Whether we intend to or not, all guys seem to exude some sort of mystical aura that makes the women in our lives hate us when we try to teach them something. It’s not necessarily your fault, and you might even be the exception, but why take the risk?

My wife enjoyed her first visit to the range, and as a result she kept coming back.

When You Do Bring Her, Shoot Fun Targets

I didn’t really follow this one very well myself because we used to shoot indoors, but if you want a new shooter to enjoy themselves, shoot something easy and enjoyable. Clay pigeons, jugs of water, or anything else that might explode when you shoot it can’t hurt the acclimation process. The first time out, very few people will really enjoy shooting tiny targets. Bulls eyes can be great for competition, but how exciting is that?

On the other hand, provide ample opportunity for your wife to smash things down range and she’ll be hooked for life.

If she is taught well, she’ll probably be better than you

My experience has been that women shoot better than men. For some reason they are more stable, have better trigger control, and can align those sights better. As a result your wife, if trained properly, will be shooting better than you before you know it. You may rest easy knowing that your tactical training and high stress shooting will probably always put you at an advantage, but she’s going to be more accurate.

This isn’t a bad thing, but try not to be too much of a chump when it happens. If she produces better targets, don’t cry about it. Or at least don’t cry too hard about it. If she feels like she’s doing well and can match or beat your performance, that should probably help her own enjoyment level.

When it comes time to buy her a gun, don’t pick it out for her

How many guys end up trying to pick out a gun for their wives? It’s usually some tiny revolver with pink grips or some other rainbow colored pocket gun. STOP!! Don’t assume you know what she wants to shoot. My wife is the exact opposite. She shoots a full-framed Beretta 92FS and has her own AR-15, not a bit of pink furniture in sight.

Is she the exception or the rule? Does it matter?

What really matters is that she picked them out. When it comes time, don’t bring her to the gun shop and try and guide her to what you think she wants. Do help her avoid some really bad decisions (if she wants a Hi-Point please guide her to something…. more better).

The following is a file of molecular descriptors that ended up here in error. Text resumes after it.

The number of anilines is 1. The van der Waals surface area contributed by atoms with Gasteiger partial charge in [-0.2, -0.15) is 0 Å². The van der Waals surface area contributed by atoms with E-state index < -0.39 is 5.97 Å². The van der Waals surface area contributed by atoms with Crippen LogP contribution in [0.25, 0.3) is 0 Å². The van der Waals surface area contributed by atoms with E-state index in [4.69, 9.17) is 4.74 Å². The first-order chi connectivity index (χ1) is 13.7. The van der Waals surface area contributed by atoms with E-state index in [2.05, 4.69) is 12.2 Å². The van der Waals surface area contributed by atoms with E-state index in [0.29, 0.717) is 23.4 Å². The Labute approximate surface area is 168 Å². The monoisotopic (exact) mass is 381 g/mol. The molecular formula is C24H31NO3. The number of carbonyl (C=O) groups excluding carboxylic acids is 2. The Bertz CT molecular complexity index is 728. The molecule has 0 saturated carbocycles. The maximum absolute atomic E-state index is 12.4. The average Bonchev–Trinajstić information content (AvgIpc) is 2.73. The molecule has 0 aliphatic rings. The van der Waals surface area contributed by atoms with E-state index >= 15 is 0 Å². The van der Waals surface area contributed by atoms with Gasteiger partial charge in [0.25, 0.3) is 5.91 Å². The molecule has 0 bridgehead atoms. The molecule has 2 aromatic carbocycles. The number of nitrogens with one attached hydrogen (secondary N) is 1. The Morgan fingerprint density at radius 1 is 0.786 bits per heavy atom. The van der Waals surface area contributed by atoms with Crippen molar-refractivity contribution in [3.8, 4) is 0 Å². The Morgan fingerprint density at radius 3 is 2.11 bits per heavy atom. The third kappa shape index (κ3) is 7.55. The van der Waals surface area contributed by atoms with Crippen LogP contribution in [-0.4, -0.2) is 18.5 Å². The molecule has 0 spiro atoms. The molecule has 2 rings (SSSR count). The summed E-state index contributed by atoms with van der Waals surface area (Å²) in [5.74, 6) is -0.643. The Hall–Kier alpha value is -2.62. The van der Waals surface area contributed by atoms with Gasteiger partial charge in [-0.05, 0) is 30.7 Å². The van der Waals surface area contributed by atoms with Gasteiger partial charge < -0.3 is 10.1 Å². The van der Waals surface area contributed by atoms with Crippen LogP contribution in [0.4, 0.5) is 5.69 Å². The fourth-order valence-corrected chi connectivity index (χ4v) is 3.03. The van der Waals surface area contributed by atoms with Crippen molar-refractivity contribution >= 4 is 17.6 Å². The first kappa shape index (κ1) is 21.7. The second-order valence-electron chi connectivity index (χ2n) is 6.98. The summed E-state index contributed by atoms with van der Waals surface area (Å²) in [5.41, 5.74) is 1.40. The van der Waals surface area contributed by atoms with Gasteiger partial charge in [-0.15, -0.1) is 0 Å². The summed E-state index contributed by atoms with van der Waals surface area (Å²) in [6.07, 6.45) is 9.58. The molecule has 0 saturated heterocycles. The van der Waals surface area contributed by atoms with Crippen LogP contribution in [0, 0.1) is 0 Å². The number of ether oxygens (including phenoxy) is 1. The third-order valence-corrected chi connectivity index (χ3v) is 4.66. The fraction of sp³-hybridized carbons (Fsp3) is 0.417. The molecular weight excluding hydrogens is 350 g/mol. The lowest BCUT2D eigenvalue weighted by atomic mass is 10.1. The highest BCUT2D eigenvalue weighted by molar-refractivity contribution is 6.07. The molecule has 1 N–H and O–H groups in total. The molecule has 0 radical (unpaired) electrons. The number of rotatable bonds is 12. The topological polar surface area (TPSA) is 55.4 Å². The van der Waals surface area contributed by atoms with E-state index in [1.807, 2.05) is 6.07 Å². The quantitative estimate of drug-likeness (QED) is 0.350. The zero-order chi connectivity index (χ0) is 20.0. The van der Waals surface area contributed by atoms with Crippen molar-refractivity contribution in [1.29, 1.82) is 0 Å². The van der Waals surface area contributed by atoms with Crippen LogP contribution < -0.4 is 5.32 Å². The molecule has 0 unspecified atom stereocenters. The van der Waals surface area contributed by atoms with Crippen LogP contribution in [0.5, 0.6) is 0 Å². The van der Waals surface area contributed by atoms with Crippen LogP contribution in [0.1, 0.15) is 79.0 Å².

Let her come into her own

Finally, let her develop into her own shooter. This means two things: don’t force her to come with you to the range or shoot something she doesn’t want to. Make it enjoyable so she wants to shoot, and she’ll make sure she’s with you when you go to the range. And also don’t be condescending. Guess how I learned that tip. You may know more or be more skilled (for the moment), but don’t try and hold that over your wife. As soon as she feels like it’s no longer fun, you are on your own.

The downside: buy more ammo

Once she starts enjoying it, be prepared to go through ammo twice as fast. Getting your wife enthused about shooting can be great for your relationship, but remember it will hit you where it hurts: the wallet.

Toss the Sandbag, Rest, or Bipod

Photo credit: UK Bench Rest Shooting

Recently the club I belong to opened up a 200meter range that used to be for rimfire shooting only to now allow center-fire rifles. As a part of this process, they now require shooters to qualify in order to use the range with a center-fire rifle. Since I love me some long range shooting, I jumped at the chance to qualify. But…

What really disappointed me when I made it to one of the qualification sessions was that everyone was shooting off of a bench. Maybe I’m some sort of rifle marksmanship snob, but shooting off a bench rest or bipod doesn’t really seem like a demonstration of skill to me. I can lock my rifle in a vice and prove my rifle is qualified to shoot on the range, but I would rather demonstrate my ability instead of the rifle’s.